The development of the HyperSat satellite platform, which is the basis of the EagleEye mission, began in 2017 as a response by Creotech Instruments to the growing demand for small satellites. One notable feature of the platform is its modularity, which allows for customization to meet individual customer requirements for various applications and profiles. This modularity also allows for scaling the platform to support satellites weighing more than 50 kg. The company plans to service satellites weighing up to 200 kg within a few years, opening access to a new, even higher-margin market segment.

 

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“The EagleEye project, even prior to its launch into orbit, marks a significant milestone in the development of the Polish space sector and contributes to job growth in the high-tech industry. The national capability to build advanced civilian and military satellites aligns with the long-term direction of the Polish space sector’s development. They also allow for fully “Made in Poland” constellations and the development of a nationwide network of companies supplying essential components for the national satellite construction value chain. In the future, the HyperSat platform may serve missions involving radar, communication, 5G connectivity, the Internet of Things, as well as scientific, security, defense, and orbital logistics purposes,” adds Grzegorz Brona.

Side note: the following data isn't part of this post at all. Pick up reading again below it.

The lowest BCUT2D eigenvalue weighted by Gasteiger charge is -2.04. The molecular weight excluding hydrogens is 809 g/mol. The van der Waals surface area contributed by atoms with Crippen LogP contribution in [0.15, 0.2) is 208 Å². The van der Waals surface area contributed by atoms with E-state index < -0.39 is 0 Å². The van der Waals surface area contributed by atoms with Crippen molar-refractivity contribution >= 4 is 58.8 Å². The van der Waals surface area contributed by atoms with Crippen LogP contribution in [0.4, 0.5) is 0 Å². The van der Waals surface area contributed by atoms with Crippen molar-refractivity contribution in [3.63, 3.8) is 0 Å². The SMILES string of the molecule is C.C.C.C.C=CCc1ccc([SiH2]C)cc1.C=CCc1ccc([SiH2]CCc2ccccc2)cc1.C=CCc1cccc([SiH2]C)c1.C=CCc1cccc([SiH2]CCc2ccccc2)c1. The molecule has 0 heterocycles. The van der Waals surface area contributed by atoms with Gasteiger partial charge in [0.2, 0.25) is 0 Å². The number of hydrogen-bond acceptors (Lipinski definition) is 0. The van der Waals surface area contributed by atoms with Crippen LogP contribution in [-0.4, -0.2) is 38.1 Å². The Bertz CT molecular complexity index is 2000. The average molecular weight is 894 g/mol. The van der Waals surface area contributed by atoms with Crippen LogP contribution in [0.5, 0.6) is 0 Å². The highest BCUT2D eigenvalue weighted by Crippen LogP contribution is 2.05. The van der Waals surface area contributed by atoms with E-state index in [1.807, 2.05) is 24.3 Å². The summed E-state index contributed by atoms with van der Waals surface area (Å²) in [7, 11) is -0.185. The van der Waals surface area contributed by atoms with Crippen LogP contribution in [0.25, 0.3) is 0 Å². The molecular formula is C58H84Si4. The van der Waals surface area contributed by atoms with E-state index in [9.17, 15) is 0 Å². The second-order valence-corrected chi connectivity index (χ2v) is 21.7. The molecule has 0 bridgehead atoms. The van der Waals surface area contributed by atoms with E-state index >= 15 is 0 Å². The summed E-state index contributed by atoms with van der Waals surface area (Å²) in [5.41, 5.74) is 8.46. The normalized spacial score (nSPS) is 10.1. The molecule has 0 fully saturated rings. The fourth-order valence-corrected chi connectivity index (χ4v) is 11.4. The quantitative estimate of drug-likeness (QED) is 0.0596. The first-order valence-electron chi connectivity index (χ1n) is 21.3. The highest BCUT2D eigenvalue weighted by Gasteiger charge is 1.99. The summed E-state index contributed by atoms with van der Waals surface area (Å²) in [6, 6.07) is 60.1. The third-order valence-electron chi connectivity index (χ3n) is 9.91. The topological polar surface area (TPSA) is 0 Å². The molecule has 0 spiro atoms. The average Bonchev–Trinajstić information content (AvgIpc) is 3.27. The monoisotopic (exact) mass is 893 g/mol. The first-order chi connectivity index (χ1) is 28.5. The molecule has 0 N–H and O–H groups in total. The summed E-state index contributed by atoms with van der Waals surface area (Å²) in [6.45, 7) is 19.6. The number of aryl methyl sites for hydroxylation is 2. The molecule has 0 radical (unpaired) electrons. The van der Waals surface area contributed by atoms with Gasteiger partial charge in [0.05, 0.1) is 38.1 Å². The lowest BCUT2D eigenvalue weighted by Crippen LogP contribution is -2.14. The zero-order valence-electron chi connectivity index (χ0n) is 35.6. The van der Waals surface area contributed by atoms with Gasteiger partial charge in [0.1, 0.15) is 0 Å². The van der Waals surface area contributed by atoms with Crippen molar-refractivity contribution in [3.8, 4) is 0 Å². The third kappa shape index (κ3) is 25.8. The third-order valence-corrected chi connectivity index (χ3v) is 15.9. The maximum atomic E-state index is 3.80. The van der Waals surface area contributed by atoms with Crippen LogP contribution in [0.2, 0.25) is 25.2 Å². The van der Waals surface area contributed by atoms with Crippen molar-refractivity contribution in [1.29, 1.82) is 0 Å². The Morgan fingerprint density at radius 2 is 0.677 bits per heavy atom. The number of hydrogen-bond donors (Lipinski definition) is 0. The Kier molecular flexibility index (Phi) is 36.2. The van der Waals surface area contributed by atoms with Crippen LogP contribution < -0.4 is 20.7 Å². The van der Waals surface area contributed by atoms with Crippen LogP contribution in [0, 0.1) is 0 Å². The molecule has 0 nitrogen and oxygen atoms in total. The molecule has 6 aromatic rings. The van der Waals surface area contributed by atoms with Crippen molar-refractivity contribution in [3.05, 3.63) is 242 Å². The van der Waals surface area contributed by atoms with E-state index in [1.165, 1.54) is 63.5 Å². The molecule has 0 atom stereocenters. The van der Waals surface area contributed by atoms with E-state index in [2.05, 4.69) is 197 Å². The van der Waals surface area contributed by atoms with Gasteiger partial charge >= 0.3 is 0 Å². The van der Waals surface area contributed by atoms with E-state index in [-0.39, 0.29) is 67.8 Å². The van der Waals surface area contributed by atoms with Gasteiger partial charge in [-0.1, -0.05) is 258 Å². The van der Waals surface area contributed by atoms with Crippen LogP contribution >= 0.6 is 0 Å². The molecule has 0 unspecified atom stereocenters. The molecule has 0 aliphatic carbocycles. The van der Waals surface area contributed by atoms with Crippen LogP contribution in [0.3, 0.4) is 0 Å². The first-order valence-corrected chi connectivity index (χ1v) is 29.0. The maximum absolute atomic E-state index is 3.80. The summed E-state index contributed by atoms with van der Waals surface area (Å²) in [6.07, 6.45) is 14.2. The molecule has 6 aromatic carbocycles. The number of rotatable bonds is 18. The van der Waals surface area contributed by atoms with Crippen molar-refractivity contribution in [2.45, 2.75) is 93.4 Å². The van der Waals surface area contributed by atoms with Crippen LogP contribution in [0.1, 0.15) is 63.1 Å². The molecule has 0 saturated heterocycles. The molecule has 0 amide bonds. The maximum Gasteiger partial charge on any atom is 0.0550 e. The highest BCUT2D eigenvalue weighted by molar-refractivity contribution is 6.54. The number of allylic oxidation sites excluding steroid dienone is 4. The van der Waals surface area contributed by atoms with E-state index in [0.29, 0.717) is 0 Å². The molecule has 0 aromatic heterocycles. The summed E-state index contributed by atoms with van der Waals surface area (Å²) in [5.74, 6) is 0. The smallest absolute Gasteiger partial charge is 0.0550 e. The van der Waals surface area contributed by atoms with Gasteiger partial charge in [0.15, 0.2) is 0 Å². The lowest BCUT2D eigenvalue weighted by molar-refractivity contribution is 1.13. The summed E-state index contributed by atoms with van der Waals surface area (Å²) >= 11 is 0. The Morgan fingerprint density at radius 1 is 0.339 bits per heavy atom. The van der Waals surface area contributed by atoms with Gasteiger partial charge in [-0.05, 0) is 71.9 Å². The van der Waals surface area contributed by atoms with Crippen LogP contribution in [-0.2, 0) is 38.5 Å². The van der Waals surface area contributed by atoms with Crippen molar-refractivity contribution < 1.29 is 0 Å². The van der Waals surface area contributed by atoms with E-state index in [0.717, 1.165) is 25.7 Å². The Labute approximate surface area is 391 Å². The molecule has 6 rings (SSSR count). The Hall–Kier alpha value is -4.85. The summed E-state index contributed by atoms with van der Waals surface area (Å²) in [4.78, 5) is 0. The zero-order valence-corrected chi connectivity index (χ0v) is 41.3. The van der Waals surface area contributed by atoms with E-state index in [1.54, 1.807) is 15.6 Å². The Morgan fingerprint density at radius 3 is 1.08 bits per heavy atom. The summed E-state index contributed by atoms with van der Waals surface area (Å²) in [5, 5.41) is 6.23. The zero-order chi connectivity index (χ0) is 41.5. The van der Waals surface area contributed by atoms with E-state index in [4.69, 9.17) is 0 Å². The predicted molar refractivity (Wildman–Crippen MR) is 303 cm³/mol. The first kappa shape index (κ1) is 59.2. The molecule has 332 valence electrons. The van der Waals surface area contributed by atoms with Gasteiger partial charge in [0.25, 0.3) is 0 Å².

The HyperSat platform is currently attracting significant attention from clients. It was chosen by Germany’s OHB for a groundbreaking mission to test satellite refueling in orbit. Additionally, ESA has awarded Creotech Instruments a contract for phase 0-A of its second-largest lunar mission in 20 years, which will aim to map the natural resources of the Moon. This ambitious mission will also utilize a satellite based on the HyperSat platform. Furthermore, the platform is poised to become a standard in the REACTS project under the European Defence Fund, aimed at establishing European rapid-response capabilities in crisis situations. It also serves as a foundation for domestic missions, such as PIAST, and a potential future military constellation.

 

Defence

 

Creotech Instruments has identified a wide range of at least a dozen potential clients, including international institutions and commercial enterprises, interested in utilizing the HyperSat platform for their unique space missions.